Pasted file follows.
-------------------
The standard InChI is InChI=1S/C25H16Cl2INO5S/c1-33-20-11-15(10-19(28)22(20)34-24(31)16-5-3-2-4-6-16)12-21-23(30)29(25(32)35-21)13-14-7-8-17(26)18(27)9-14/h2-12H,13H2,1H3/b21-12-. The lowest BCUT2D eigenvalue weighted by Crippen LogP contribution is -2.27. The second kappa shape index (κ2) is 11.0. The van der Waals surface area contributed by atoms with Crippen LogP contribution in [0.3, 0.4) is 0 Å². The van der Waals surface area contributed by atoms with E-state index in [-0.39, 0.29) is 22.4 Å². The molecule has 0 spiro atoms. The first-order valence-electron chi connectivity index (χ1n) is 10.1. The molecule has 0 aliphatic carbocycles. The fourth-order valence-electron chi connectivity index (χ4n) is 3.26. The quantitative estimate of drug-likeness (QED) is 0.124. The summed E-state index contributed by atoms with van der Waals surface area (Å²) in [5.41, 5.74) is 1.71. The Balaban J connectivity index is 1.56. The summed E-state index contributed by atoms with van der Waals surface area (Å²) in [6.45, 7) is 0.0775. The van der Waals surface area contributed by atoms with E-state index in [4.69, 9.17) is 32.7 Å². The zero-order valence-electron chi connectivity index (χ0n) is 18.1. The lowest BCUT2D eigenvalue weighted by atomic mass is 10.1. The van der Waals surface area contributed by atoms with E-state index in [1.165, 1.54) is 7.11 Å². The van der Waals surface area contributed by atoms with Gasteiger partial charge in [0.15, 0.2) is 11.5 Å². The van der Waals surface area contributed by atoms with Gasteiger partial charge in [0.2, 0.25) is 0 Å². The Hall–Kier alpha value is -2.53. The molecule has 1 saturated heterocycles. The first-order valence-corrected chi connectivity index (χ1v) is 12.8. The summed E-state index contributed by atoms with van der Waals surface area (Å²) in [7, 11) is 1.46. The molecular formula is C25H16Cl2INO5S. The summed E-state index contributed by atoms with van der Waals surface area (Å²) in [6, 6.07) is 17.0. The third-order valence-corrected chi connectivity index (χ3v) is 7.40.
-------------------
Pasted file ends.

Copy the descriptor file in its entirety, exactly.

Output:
The standard InChI is InChI=1S/C25H16Cl2INO5S/c1-33-20-11-15(10-19(28)22(20)34-24(31)16-5-3-2-4-6-16)12-21-23(30)29(25(32)35-21)13-14-7-8-17(26)18(27)9-14/h2-12H,13H2,1H3/b21-12-. The lowest BCUT2D eigenvalue weighted by Crippen LogP contribution is -2.27. The second kappa shape index (κ2) is 11.0. The van der Waals surface area contributed by atoms with Crippen LogP contribution in [0.3, 0.4) is 0 Å². The van der Waals surface area contributed by atoms with E-state index in [-0.39, 0.29) is 22.4 Å². The molecule has 0 spiro atoms. The first-order valence-electron chi connectivity index (χ1n) is 10.1. The molecule has 0 aliphatic carbocycles. The fourth-order valence-electron chi connectivity index (χ4n) is 3.26. The quantitative estimate of drug-likeness (QED) is 0.124. The summed E-state index contributed by atoms with van der Waals surface area (Å²) in [5.41, 5.74) is 1.71. The Balaban J connectivity index is 1.56. The summed E-state index contributed by atoms with van der Waals surface area (Å²) in [6.45, 7) is 0.0775. The van der Waals surface area contributed by atoms with E-state index in [4.69, 9.17) is 32.7 Å². The zero-order valence-electron chi connectivity index (χ0n) is 18.1. The lowest BCUT2D eigenvalue weighted by atomic mass is 10.1. The van der Waals surface area contributed by atoms with E-state index in [1.165, 1.54) is 7.11 Å². The van der Waals surface area contributed by atoms with Gasteiger partial charge in [0.15, 0.2) is 11.5 Å². The van der Waals surface area contributed by atoms with Gasteiger partial charge in [0.2, 0.25) is 0 Å². The Hall–Kier alpha value is -2.53. The molecule has 1 saturated heterocycles. The first-order valence-corrected chi connectivity index (χ1v) is 12.8. The summed E-state index contributed by atoms with van der Waals surface area (Å²) in [7, 11) is 1.46. The molecular formula is C25H16Cl2INO5S. The summed E-state index contributed by atoms with van der Waals surface area (Å²) in [6, 6.07) is 17.0. The third-order valence-corrected chi connectivity index (χ3v) is 7.40.